COASTING BY: A friend of mine told me that after a quarter century, “Kids” has become one of her favorite comedies, to which I thought, “Wow, that is dark,” but which later weirdly made sense after seeing previews for “The Beach Bum.” Writer-director Harmony Korine’s newest outing stars Matthew McConaughey as “a brain-dead stoner poet-dude,” as Globe film critic Ty Burr puts it in his 2½-star review. And as with Korine’s past films — from “Gummo” and “Julien Donkey-Boy” to “Trash Humpers” (careful with that click) and “Spring Breakers” — the vibe is amped-up ambivalence (where “amp” is short for “amphetamine”). “It’s a Harmony Korine movie,” writes Burr, “so it pushes any possible response right back onto your plate. You may come away with a stomach ache. The director would probably like that.” Now screening.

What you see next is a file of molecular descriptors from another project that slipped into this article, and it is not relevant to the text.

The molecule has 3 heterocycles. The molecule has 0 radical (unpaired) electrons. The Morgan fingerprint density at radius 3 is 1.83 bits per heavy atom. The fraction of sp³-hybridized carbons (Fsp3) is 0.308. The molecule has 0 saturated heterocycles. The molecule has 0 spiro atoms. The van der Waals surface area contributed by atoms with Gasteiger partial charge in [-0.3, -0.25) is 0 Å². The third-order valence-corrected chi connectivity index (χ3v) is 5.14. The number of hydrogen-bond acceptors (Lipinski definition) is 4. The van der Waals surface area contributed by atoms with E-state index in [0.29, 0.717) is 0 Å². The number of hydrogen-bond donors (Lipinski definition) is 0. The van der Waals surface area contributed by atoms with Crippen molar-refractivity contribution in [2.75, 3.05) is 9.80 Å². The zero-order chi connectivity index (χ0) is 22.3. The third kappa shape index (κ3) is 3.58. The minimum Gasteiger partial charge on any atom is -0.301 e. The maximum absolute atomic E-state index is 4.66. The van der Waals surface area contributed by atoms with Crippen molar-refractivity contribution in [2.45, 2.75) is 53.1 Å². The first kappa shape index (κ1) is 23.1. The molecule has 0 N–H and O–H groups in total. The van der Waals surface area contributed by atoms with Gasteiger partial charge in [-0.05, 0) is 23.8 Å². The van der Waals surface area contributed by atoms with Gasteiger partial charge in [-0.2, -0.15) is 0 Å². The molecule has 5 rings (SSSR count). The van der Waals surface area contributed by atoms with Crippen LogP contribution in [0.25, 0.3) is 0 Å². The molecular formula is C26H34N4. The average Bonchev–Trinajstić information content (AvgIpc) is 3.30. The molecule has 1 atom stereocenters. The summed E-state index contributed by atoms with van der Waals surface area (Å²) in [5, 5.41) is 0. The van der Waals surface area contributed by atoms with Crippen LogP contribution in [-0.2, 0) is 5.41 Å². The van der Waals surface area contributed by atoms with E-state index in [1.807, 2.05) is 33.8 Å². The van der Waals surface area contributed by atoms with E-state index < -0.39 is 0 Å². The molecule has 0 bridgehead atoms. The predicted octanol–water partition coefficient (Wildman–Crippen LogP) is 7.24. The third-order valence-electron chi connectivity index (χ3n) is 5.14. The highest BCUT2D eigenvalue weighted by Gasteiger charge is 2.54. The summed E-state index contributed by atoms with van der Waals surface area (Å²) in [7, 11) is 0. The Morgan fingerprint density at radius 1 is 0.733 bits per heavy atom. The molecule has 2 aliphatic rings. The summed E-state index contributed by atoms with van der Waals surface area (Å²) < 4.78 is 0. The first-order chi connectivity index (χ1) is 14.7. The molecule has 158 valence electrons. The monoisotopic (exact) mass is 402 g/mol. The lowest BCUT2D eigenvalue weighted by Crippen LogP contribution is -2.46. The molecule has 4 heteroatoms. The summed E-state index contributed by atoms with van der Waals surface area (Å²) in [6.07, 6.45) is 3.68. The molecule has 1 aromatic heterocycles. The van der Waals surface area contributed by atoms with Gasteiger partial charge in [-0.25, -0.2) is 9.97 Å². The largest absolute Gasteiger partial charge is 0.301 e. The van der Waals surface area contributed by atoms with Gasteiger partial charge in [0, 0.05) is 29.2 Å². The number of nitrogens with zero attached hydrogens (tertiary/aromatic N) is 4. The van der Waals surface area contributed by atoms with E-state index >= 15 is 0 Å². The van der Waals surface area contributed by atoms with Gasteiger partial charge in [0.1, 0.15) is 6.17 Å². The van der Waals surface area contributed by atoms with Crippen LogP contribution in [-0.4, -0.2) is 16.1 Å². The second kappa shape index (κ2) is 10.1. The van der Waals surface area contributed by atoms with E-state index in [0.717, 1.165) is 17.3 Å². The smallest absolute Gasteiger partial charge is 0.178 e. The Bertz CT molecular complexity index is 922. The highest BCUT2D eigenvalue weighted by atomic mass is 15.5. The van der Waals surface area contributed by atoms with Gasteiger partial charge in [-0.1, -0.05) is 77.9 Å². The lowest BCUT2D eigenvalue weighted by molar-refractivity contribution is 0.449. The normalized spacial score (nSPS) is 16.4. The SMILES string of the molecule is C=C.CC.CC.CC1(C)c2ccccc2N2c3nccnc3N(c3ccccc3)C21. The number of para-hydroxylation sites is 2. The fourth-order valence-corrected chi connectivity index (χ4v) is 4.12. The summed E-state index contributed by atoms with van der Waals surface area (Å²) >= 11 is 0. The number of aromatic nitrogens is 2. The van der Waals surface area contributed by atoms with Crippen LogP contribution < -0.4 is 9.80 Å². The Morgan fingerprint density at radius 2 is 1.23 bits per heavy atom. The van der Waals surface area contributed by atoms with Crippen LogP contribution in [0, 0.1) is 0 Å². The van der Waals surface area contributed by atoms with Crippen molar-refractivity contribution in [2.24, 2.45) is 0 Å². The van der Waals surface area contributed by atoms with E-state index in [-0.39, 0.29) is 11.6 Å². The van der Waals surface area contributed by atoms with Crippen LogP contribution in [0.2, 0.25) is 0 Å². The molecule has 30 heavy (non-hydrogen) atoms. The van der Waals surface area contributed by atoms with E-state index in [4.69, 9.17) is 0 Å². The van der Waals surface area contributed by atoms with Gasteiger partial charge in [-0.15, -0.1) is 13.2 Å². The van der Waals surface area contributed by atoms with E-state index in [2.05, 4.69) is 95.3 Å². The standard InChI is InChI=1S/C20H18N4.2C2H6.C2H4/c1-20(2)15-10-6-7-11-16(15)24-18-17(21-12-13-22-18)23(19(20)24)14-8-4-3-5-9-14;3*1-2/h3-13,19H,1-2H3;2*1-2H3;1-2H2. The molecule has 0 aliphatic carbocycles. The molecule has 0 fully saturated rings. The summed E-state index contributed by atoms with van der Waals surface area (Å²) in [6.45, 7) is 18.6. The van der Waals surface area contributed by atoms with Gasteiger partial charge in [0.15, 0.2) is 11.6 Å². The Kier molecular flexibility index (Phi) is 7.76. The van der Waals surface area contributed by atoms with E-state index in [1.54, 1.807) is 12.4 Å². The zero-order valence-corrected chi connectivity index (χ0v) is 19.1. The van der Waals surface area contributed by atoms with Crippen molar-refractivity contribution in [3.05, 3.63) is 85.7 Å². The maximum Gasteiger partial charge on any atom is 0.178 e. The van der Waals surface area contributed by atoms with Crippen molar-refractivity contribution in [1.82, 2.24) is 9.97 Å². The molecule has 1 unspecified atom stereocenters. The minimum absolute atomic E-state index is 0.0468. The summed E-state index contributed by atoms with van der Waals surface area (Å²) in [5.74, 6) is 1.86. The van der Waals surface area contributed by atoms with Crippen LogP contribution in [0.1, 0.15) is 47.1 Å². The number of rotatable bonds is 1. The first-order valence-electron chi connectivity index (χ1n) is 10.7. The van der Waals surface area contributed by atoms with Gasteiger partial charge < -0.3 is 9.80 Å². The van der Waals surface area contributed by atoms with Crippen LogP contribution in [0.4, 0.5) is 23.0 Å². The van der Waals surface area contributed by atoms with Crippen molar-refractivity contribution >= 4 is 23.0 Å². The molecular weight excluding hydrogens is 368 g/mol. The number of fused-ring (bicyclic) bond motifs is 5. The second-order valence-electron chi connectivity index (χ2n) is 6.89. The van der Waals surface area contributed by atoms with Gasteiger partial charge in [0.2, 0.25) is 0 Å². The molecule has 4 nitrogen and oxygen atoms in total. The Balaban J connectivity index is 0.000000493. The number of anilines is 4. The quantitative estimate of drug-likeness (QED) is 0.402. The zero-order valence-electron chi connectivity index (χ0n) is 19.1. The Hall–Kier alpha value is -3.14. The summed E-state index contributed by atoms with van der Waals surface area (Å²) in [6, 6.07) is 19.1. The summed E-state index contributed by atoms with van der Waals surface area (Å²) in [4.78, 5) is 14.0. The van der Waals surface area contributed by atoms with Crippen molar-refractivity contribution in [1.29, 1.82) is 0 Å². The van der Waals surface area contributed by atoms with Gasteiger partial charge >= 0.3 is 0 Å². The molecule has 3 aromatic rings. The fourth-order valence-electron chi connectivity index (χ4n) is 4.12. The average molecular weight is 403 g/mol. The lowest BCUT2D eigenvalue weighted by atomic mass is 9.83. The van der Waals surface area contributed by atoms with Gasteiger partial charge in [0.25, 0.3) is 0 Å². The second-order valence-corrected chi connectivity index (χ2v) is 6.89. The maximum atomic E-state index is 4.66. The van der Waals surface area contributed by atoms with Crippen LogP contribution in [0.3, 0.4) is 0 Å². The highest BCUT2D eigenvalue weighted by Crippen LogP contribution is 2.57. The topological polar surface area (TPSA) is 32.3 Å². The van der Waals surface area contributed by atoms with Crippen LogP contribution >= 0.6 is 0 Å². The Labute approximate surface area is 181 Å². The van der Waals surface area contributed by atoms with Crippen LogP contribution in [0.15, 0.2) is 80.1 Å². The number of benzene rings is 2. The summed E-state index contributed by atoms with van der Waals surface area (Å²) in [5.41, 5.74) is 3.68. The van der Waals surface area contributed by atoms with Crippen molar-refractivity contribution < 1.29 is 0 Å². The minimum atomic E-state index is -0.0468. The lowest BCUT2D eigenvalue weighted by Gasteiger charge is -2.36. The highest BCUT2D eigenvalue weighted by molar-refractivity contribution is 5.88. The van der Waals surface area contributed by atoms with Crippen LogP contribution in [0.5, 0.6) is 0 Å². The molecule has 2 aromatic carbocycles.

RETURN OF THE MAC: This is hard for me to talk about because the news of Lindsey Buckingham’s recent departure from shawl-rock superstars Fleetwood Mac divided the fanbase into spicy pro- and anti-Buckingham factions, when before it was perfectly acceptable for us all to come together and simply suppress our respective opinions about how the songs he sang brought each album their lowest points. WHOOPS! Anyway, the Lindseyless but still Stevie’d, reliably Fleetwooded, and newly [Neil] Finn’d legends return for two “Evening With Fleetwood Mac” gigs at TD Garden on Saturday and Tuesday. Find tickets here. (And don’t e-mail to yell at me; I actually think “Trouble” is a perfect song!)